How to Help a Dog Who’s Scared of Nail Trimmers

Keep them out and visible in a highly traveled area. Any time your dog is near them, any time they look at them, give them a treat, praise them, turn those scary nail trimmers into a cool and exciting thing. Give it time, don’t try to rush it. Only move to the next step when your dog is comfortable with the sight of the trimmers.

The next step is to pick them up but still don’t use them. Just continue with the same trend. Every time you pick them up, give your dog treats, use your happy voice, get excited. Continue with the same trend- waiting until your dog is relaxed. Then proceed, with the exact same techniques, and add the next few steps.

Bring the trimmers near your dog, make physical contact (but not with their feet yet). When they’re not bothered by the trimmers touching them, then start handling their feet while you hold the trimmers, but don’t trim nails yet. When your dog is finally comfortable with you handling their feet while the trimmers are in your hand, then you can try trimming (but keep going with the treats and happy voice).

Remember that this process will be slow. It could take days to weeks to months. Be patient.

Electric Clippers

To reiterate, if your dog has longer hair that needs a trim, stay away from the scissors. Instead, consider investing in a handheld trimmer that has a depth guard on it. Make sure to acclimate your dog to the trimmers first. Make sure they’re comfortable with the noise and vibration, and with sitting still while you use them.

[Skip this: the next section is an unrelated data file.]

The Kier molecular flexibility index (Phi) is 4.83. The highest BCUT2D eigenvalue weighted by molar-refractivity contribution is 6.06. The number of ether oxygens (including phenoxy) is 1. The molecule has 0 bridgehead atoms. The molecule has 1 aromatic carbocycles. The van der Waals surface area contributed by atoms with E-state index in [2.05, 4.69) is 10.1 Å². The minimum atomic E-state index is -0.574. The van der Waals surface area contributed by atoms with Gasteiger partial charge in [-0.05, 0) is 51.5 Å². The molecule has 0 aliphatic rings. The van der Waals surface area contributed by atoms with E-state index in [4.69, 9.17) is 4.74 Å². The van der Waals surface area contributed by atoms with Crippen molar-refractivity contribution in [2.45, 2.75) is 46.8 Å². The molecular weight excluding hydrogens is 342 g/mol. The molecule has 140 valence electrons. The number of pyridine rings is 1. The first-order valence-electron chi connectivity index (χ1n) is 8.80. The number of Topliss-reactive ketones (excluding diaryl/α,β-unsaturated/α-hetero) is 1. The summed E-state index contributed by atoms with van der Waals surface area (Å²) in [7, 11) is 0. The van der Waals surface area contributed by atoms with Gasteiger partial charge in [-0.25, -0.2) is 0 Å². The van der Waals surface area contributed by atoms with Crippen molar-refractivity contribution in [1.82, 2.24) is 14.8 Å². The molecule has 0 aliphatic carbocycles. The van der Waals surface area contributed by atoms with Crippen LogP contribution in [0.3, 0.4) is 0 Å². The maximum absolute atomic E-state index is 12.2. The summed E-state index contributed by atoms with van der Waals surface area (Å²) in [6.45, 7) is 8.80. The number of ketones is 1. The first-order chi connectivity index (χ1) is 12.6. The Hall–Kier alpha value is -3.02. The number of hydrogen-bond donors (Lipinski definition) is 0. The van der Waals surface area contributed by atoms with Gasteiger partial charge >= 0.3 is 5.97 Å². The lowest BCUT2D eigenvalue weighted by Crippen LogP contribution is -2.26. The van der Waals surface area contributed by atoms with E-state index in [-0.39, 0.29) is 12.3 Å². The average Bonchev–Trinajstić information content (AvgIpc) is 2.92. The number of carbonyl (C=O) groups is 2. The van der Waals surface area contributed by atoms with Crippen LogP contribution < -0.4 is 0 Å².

As with the nail trimmers, treats and happy voices can go a long way.

Use the guard on the trimmers to make sure you don’t get too close to the skin. If you’re not used to handling trimmers, it’s really easy to cause significant razor burn or even skin lacerations. Pay attention to problem areas, gently trim away any knots and mats.

Talk to a Vet in Oklahoma City, OK About Any Dog Grooming at Home Questions

Keeping up with your dog’s grooming needs is one of the most important things you can do to help them look and feel their best. Hygiene plays a big role in your pet’s overall health, as well, which is why it’s important to keep your dog as groomed as possible.

While going to a professional groomer is the best option to do this, sometimes you’re not able to get to the groomer as often as you’d like or as often as your pet needs to. Sometimes you may have to groom your dog at home a bit until you’re able to take them to an actual groomer. The tips mentioned above can help with successfully doing this for your pet.

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About Hefner Road Animal Hospital

The bond shared between people and their companion animals is a bond that endures. At Hefner Road Animal Hospital, we have seen this firsthand since our veterinarians began serving the Oklahoma City community in 1998. It is our privilege and our pleasure to be able to contribute to that bond by delivering excellent veterinary medical care and compassionate service to area families. Many of our staff members have been with us since the very beginning and are dedicated to making our animal hospital a place of healing, comfort, and respect for animal welfare.